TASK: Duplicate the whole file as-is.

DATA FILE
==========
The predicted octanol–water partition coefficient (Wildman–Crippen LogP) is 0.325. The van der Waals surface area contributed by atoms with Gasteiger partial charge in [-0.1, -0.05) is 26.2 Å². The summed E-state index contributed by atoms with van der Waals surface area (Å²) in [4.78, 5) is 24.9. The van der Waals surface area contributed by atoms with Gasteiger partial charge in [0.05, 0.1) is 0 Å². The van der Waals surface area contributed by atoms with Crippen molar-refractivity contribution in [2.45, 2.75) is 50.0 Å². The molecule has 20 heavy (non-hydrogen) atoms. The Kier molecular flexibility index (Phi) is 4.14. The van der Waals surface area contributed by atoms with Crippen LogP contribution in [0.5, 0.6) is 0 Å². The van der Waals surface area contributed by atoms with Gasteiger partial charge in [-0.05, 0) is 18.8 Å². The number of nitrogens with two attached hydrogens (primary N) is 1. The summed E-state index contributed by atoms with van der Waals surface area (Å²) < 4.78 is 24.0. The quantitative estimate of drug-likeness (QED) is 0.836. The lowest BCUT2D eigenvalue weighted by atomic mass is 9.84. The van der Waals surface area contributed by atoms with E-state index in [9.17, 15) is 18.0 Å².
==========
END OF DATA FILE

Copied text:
The predicted octanol–water partition coefficient (Wildman–Crippen LogP) is 0.325. The van der Waals surface area contributed by atoms with Gasteiger partial charge in [-0.1, -0.05) is 26.2 Å². The summed E-state index contributed by atoms with van der Waals surface area (Å²) in [4.78, 5) is 24.9. The van der Waals surface area contributed by atoms with Gasteiger partial charge in [0.05, 0.1) is 0 Å². The van der Waals surface area contributed by atoms with Crippen molar-refractivity contribution in [2.45, 2.75) is 50.0 Å². The molecule has 20 heavy (non-hydrogen) atoms. The Kier molecular flexibility index (Phi) is 4.14. The van der Waals surface area contributed by atoms with Crippen LogP contribution in [0.5, 0.6) is 0 Å². The van der Waals surface area contributed by atoms with Gasteiger partial charge in [-0.05, 0) is 18.8 Å². The number of nitrogens with two attached hydrogens (primary N) is 1. The summed E-state index contributed by atoms with van der Waals surface area (Å²) < 4.78 is 24.0. The quantitative estimate of drug-likeness (QED) is 0.836. The lowest BCUT2D eigenvalue weighted by atomic mass is 9.84. The van der Waals surface area contributed by atoms with E-state index in [9.17, 15) is 18.0 Å².